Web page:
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Publication numberUS5742059 A
Publication typeGrant
Application numberUS 08/650,711
Publication dateApr 21, 1998
Filing dateMay 20, 1996
Priority dateJul 7, 1995
Fee statusPaid
Also published asDE19524856A1
Publication number08650711, 650711, US 5742059 A, US 5742059A, US-A-5742059, US5742059 A, US5742059A
InventorsDietrich Hassler
Original AssigneeSiemens Aktiengesellschaft
Export CitationBiBTeX, EndNote, RefMan
External Links: USPTO, USPTO Assignment, Espacenet
Readout system for a solid state image converter
US 5742059 A
An x-ray image-generating system having an a-Si:H detector matrix is constructed so that different enlargements are possible with a small number of terminal conductors. Two groups of pixels of the detector matrix can be read out together by means of voltage pulses of different levels, respectively applied in alternation to the two pixel groups on a line conductor common to both pixel groups.
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I claim as my invention:
1. A readout system for a solid state image converter comprising:
x-ray detector matrix containing a plurality of pixels arranged in lines, said plurality of pixels containing two groups of pixels and each pixel containing voltage-responsive electrical components with pixels in a first of said two groups containing voltage-responsive components responsive to a first voltage level and pixels in a second of said two groups containing voltage-responsive components responsive to a second voltage level, different from said first voltage level;
means for reading out said pixels line-by-line;
a common electrical conductor connected to said two groups of pixels; and
said means for reading out said pixels including means for producing voltages of said first and second voltage levels on said common conductor for separately reading out the pixels of said two groups using said common conductor.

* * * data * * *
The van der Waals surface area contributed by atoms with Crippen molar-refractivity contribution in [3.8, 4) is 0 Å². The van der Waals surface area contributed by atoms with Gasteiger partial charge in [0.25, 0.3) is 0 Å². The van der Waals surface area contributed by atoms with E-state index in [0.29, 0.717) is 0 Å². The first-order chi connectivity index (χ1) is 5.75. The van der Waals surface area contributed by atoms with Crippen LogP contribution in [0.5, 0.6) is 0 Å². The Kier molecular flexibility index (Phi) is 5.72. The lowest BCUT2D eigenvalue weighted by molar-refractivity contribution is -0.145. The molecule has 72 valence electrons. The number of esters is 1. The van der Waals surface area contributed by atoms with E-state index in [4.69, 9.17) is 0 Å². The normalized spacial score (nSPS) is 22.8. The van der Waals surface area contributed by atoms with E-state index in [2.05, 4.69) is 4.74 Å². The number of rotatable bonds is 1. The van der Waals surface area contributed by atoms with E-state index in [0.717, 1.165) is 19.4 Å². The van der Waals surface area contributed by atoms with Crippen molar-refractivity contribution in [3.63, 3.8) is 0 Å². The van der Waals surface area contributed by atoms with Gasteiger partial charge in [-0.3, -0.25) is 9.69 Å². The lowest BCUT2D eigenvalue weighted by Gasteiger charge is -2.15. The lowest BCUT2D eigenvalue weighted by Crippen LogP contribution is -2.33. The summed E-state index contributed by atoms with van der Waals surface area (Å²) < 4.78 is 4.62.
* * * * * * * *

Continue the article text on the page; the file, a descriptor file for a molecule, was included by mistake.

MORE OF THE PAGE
1. Field of the Invention

The present invention is directed to a readout system for a solid state image converter, of the type suitable for use in an x-ray imaging system.

2. Description of the Prior Art

In x-ray image-generating systems, in practice spatial resolutions matched to the particular task at hand are required. Thus, for a general overview a low resolution is sufficient, while for sections a high resolution is often necessary. For the production of individual exposures, it is known to use films, film/foil combinations or memory foils having different resolutions. For fluoroscopy x-ray image intensifiers are used having an adjustable (selectable) enlargement and resolution.

From German OS 41 23 203, a radiation-sensitive solid state image transducer is known that is formed from two matrices of detector elements with different resolution. There is no information provided, however, as to how the detector elements that form pixels are driven. A solid state image transducer for x-ray imaging is specified in "Circuits and Devices" (IEEE) (July 1993) 38-42. Different resolutions of the detector matrix disclosed therein are not provided. In German OS 34 42 789, a two-dimensional image reader that is driven row-by-row and column-by-column is shown. Again, there is no provision for different resolutions. Finally, in European Application 0 622 851 a two-dimensional image sensor is shown in which the pixels are combined group by group. The individual groups are driven by means of signals of different polarity.


An object of the present invention is to provide an x-ray image-generating system wherein a matching of the resolution to respective imaging requirements is possible in a simple and cost-effective manner.

The above object is achieved in accordance with the principles of the present invention in a solid state image converter having a pixel matrix which is read out line-by-line, wherein the pixels include two groups of pixels connected to a common conductor, with voltages of different levels being produced on the common conductor so that the two groups of pixels can be selectively read out via this common conductor.

In the inventive x-ray image-generating system, a small number of terminal conductors is provided. As the enlargement (zoom) increases, the spatial resolution increases simultaneously, but the image sampling rates remain constant. The zone of enlargement can be centrally located. Its dimensions are easily configurable. A retarded readout possibility with full resolution is possible for the entire surface.